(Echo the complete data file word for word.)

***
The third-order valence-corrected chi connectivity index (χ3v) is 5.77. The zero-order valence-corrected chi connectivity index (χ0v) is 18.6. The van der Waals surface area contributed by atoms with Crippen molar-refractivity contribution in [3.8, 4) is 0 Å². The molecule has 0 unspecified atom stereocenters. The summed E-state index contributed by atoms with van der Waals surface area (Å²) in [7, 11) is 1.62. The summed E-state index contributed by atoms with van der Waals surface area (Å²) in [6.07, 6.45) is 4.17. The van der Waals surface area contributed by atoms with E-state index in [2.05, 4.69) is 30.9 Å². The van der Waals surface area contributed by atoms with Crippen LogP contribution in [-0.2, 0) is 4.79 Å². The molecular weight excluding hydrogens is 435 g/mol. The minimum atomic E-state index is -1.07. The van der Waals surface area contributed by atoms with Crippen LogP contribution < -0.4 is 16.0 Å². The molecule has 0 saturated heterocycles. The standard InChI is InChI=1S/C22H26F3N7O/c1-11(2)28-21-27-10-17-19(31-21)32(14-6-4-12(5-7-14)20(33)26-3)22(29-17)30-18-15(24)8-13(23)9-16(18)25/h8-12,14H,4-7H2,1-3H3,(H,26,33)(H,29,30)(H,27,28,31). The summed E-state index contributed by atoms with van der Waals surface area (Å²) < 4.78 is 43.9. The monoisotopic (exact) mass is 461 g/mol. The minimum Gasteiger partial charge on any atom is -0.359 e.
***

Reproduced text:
The third-order valence-corrected chi connectivity index (χ3v) is 5.77. The zero-order valence-corrected chi connectivity index (χ0v) is 18.6. The van der Waals surface area contributed by atoms with Crippen molar-refractivity contribution in [3.8, 4) is 0 Å². The molecule has 0 unspecified atom stereocenters. The summed E-state index contributed by atoms with van der Waals surface area (Å²) in [7, 11) is 1.62. The summed E-state index contributed by atoms with van der Waals surface area (Å²) in [6.07, 6.45) is 4.17. The van der Waals surface area contributed by atoms with E-state index in [2.05, 4.69) is 30.9 Å². The van der Waals surface area contributed by atoms with Crippen LogP contribution in [-0.2, 0) is 4.79 Å². The molecular weight excluding hydrogens is 435 g/mol. The minimum atomic E-state index is -1.07. The van der Waals surface area contributed by atoms with Crippen LogP contribution < -0.4 is 16.0 Å². The molecule has 0 saturated heterocycles. The standard InChI is InChI=1S/C22H26F3N7O/c1-11(2)28-21-27-10-17-19(31-21)32(14-6-4-12(5-7-14)20(33)26-3)22(29-17)30-18-15(24)8-13(23)9-16(18)25/h8-12,14H,4-7H2,1-3H3,(H,26,33)(H,29,30)(H,27,28,31). The summed E-state index contributed by atoms with van der Waals surface area (Å²) < 4.78 is 43.9. The monoisotopic (exact) mass is 461 g/mol. The minimum Gasteiger partial charge on any atom is -0.359 e.